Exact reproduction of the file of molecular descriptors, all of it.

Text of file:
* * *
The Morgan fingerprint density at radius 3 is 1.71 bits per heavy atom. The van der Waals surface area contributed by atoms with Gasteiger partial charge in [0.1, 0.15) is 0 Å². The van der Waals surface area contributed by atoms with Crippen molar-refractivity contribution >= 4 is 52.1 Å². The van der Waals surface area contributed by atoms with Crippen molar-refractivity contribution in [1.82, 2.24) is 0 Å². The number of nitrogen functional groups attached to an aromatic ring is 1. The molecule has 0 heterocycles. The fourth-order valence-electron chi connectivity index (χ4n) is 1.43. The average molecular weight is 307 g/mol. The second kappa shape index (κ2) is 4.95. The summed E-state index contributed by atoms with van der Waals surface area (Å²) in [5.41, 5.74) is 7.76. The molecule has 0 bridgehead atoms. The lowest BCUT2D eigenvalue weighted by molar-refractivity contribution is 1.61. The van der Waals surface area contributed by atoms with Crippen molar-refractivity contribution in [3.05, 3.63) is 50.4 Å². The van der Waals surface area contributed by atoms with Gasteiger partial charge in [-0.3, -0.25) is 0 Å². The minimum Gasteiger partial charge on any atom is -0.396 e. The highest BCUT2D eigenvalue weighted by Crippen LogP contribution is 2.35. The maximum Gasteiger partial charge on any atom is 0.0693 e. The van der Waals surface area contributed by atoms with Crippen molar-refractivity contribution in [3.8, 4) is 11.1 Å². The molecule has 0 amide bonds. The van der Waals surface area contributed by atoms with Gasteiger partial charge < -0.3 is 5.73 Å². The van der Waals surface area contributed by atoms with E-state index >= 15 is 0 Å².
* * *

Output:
The Morgan fingerprint density at radius 3 is 1.71 bits per heavy atom. The van der Waals surface area contributed by atoms with Gasteiger partial charge in [0.1, 0.15) is 0 Å². The van der Waals surface area contributed by atoms with Crippen molar-refractivity contribution >= 4 is 52.1 Å². The van der Waals surface area contributed by atoms with Crippen molar-refractivity contribution in [1.82, 2.24) is 0 Å². The number of nitrogen functional groups attached to an aromatic ring is 1. The molecule has 0 heterocycles. The fourth-order valence-electron chi connectivity index (χ4n) is 1.43. The average molecular weight is 307 g/mol. The second kappa shape index (κ2) is 4.95. The summed E-state index contributed by atoms with van der Waals surface area (Å²) in [5.41, 5.74) is 7.76. The molecule has 0 bridgehead atoms. The lowest BCUT2D eigenvalue weighted by molar-refractivity contribution is 1.61. The van der Waals surface area contributed by atoms with Crippen molar-refractivity contribution in [3.05, 3.63) is 50.4 Å². The van der Waals surface area contributed by atoms with Gasteiger partial charge in [-0.3, -0.25) is 0 Å². The minimum Gasteiger partial charge on any atom is -0.396 e. The highest BCUT2D eigenvalue weighted by Crippen LogP contribution is 2.35. The maximum Gasteiger partial charge on any atom is 0.0693 e. The van der Waals surface area contributed by atoms with Crippen molar-refractivity contribution in [3.8, 4) is 11.1 Å². The molecule has 0 amide bonds. The van der Waals surface area contributed by atoms with Gasteiger partial charge < -0.3 is 5.73 Å². The van der Waals surface area contributed by atoms with E-state index >= 15 is 0 Å².